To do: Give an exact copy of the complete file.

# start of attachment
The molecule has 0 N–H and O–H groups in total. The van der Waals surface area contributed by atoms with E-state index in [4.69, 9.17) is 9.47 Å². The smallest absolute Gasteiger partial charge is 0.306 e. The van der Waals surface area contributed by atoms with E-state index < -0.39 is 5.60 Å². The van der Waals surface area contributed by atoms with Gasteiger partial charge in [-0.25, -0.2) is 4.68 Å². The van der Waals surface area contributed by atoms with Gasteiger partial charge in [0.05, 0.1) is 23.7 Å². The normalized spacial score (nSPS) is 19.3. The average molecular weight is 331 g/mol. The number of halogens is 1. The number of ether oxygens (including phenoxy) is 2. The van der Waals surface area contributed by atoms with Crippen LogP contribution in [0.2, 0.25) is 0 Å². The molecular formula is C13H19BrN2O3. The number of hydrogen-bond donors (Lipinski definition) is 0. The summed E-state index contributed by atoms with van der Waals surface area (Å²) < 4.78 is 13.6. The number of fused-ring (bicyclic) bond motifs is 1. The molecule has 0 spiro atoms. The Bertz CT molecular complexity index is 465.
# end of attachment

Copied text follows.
The molecule has 0 N–H and O–H groups in total. The van der Waals surface area contributed by atoms with E-state index in [4.69, 9.17) is 9.47 Å². The smallest absolute Gasteiger partial charge is 0.306 e. The van der Waals surface area contributed by atoms with E-state index < -0.39 is 5.60 Å². The van der Waals surface area contributed by atoms with Gasteiger partial charge in [-0.25, -0.2) is 4.68 Å². The van der Waals surface area contributed by atoms with Gasteiger partial charge in [0.05, 0.1) is 23.7 Å². The normalized spacial score (nSPS) is 19.3. The average molecular weight is 331 g/mol. The number of halogens is 1. The number of ether oxygens (including phenoxy) is 2. The van der Waals surface area contributed by atoms with Crippen LogP contribution in [0.2, 0.25) is 0 Å². The molecular formula is C13H19BrN2O3. The number of hydrogen-bond donors (Lipinski definition) is 0. The summed E-state index contributed by atoms with van der Waals surface area (Å²) < 4.78 is 13.6. The number of fused-ring (bicyclic) bond motifs is 1. The molecule has 0 spiro atoms. The Bertz CT molecular complexity index is 465.